Looking at the situation through this lens, CS:GO essentially had to drop its price tag to attract new players while its developers tacked on their small-scale take on the latest FPS fad (taking longer than even Call of Duty to get on the hype train). If you’re concerned about the state of CS:GO and its guardians, its esport offerings should also raise an alarm or two. Of course, the third-party circuit is very healthy, and Valve continues to keep an admirably off-hands approach, but their flagship tournaments have lost a lot of sheen over the years due to a high-variance format coupled with way too many invite-only spots that only take the performance at the previous major into account.

While Astralis was a well-deserved victor at London, most of the recent Valve-sponsored tournaments either gave us winners that would fail to even come close to replicating their accomplishment elsewhere (Cloud9 at Boston and Gambit in Krakow) or playoff participants that successfully fluked a set of best-of-one games but failed to cut the mustard in more skill-testing formats (for instance, the team playing under the Quantum Bellator Fire banner at the time of the Boston major or compLexity and HellRaisers in London). With ESL dumping million-dollar bonuses into the Intel Grand Slam and BLAST hosting special one-off events all over the world, Valve’s majors are starting to look less and less relevant in comparison.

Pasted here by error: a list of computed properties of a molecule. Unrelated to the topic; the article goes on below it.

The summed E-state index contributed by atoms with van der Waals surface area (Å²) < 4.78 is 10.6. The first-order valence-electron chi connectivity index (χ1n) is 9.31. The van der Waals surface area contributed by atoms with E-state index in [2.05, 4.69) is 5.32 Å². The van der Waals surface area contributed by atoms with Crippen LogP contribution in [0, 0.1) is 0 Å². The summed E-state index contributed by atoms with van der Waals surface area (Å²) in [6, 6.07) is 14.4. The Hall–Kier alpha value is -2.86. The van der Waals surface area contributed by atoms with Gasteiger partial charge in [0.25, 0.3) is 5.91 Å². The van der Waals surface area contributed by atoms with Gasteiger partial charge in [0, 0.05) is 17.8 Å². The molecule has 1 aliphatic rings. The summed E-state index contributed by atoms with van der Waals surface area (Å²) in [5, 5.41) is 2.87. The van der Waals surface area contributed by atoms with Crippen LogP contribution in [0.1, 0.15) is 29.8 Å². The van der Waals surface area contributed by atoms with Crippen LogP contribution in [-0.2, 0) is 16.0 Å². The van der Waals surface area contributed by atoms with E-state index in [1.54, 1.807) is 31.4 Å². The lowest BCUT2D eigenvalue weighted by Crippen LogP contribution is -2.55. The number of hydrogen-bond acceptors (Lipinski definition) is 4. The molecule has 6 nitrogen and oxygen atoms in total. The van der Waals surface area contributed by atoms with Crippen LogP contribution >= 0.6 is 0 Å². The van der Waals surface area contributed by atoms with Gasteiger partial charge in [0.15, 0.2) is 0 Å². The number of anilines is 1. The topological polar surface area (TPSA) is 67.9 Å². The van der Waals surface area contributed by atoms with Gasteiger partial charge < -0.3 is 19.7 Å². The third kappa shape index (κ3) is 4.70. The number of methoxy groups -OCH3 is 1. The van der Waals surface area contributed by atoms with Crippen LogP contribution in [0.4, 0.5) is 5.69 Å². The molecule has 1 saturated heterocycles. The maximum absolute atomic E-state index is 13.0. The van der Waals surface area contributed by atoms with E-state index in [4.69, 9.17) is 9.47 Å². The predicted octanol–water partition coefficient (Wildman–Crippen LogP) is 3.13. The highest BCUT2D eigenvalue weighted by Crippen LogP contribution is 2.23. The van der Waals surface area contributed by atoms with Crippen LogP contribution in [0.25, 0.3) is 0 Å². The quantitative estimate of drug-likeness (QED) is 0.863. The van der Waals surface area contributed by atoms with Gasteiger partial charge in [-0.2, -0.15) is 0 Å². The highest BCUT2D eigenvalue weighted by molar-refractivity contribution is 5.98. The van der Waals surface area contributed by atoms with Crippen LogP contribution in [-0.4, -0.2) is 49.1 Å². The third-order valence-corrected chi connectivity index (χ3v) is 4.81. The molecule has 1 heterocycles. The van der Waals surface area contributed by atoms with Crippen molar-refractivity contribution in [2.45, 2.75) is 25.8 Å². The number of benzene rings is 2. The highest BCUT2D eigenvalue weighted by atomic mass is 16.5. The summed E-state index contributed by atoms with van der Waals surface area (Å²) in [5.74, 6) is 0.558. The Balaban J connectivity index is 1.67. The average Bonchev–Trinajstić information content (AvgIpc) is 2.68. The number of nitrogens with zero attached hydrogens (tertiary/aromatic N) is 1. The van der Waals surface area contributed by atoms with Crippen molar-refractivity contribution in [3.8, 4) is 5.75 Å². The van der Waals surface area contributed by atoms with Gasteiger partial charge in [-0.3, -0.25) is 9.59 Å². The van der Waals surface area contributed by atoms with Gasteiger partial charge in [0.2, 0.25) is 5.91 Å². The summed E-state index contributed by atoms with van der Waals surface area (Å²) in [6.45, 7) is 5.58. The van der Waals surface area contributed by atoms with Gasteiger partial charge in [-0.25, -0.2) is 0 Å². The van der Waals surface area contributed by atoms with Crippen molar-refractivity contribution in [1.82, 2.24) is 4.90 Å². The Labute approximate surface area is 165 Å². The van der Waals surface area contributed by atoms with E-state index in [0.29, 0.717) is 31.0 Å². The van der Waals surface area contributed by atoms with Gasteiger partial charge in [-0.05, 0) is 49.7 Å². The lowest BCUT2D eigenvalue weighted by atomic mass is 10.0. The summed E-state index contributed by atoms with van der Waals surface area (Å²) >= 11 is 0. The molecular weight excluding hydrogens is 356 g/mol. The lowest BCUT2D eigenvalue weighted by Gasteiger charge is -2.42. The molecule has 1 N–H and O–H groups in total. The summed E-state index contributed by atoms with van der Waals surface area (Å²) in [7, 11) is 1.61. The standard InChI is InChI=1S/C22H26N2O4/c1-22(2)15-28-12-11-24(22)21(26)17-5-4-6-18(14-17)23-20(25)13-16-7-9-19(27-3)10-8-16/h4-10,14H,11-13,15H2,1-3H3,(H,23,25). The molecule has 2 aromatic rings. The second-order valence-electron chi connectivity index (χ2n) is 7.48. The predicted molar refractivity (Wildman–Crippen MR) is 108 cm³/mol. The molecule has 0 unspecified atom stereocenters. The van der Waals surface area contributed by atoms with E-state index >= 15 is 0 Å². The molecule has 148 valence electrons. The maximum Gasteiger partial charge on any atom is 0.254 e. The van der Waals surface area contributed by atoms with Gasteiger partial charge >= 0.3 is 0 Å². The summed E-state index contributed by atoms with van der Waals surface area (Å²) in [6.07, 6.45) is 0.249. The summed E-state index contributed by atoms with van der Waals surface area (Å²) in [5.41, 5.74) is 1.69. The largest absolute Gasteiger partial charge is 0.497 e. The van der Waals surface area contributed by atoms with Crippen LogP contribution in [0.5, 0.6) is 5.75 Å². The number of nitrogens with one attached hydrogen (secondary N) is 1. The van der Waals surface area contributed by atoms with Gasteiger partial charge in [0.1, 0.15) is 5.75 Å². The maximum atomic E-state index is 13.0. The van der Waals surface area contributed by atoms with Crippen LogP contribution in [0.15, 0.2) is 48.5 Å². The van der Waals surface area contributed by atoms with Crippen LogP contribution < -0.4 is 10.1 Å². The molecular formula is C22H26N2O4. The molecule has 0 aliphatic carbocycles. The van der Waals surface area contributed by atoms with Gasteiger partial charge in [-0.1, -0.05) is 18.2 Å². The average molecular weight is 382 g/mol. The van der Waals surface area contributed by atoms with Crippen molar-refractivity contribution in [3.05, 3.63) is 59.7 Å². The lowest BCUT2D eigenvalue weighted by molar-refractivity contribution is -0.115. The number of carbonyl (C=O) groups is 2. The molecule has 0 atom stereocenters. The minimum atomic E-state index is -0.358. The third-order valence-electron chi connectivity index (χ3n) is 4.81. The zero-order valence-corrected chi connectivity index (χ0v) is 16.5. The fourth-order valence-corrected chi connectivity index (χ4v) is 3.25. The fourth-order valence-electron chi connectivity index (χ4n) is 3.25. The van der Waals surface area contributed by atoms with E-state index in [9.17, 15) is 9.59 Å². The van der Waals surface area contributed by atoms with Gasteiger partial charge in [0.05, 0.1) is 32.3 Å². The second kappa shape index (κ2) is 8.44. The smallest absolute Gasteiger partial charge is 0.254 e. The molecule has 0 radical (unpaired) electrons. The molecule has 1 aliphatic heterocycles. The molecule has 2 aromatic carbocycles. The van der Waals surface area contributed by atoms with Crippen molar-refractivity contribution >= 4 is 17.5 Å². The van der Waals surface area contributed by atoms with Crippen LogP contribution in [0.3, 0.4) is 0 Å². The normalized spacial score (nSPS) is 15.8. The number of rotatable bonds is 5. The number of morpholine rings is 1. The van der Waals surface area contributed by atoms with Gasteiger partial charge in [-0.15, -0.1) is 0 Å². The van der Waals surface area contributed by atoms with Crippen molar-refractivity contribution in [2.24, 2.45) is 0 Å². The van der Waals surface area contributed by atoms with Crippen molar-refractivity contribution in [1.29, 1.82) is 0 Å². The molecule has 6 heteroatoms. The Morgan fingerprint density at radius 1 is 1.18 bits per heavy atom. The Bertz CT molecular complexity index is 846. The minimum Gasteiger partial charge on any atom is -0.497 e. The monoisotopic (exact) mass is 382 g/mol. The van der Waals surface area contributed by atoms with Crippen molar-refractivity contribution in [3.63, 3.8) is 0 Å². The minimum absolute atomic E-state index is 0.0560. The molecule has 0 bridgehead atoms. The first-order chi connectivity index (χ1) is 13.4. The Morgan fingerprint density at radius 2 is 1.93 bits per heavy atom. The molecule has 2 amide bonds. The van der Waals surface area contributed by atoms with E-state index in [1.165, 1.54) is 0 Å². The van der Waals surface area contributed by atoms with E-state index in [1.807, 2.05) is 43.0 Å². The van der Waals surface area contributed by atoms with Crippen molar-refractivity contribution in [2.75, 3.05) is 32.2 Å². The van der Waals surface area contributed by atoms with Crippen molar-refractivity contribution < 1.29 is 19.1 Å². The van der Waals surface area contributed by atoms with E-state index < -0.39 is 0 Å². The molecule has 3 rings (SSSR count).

Not only that, but even the fact the men behind CS:GO ramped up developer communications and social media activity could be construed as an admission of failure as well. It wouldn’t be noteworthy in the case of most companies but a pretty it is a major change for Valve who always preferred to communicate through updates. This only worked when the products were pristine: nowadays, you could argue that their changed emphasis on communication only serves to emphasize the limitations of their old approach at the tail end of 2018. For instance, Artifact was released in a shockingly bare-bones state, and while the rapid pace of patches and significant changes (like a complete 180-degree-turn on their initial commitment against card modifications) seem to indicate that the game is heading in the right direction, its lack of essential features on day one and a monetization system that looked more hostile at first glance than it actually was basically wasted the goodwill accumulated over the pre-launch period of that particular title.

Perhaps the real question for the future is whether Valve will once again become more active as a game developer or will these projects (alongside indulgences like the Campo Santo acquisition) continue as a sideshow alongside the behemoth that is Steam. If anything, Epic Games is encroaching on Valve’s territory more than the other way around: their recently launched store is offering a serious monetary incentive to developers, taking a much smaller cut in a hope to drive them away from the premiere platform. Certain high-profile indies like Supergiant Games have already taken the bait.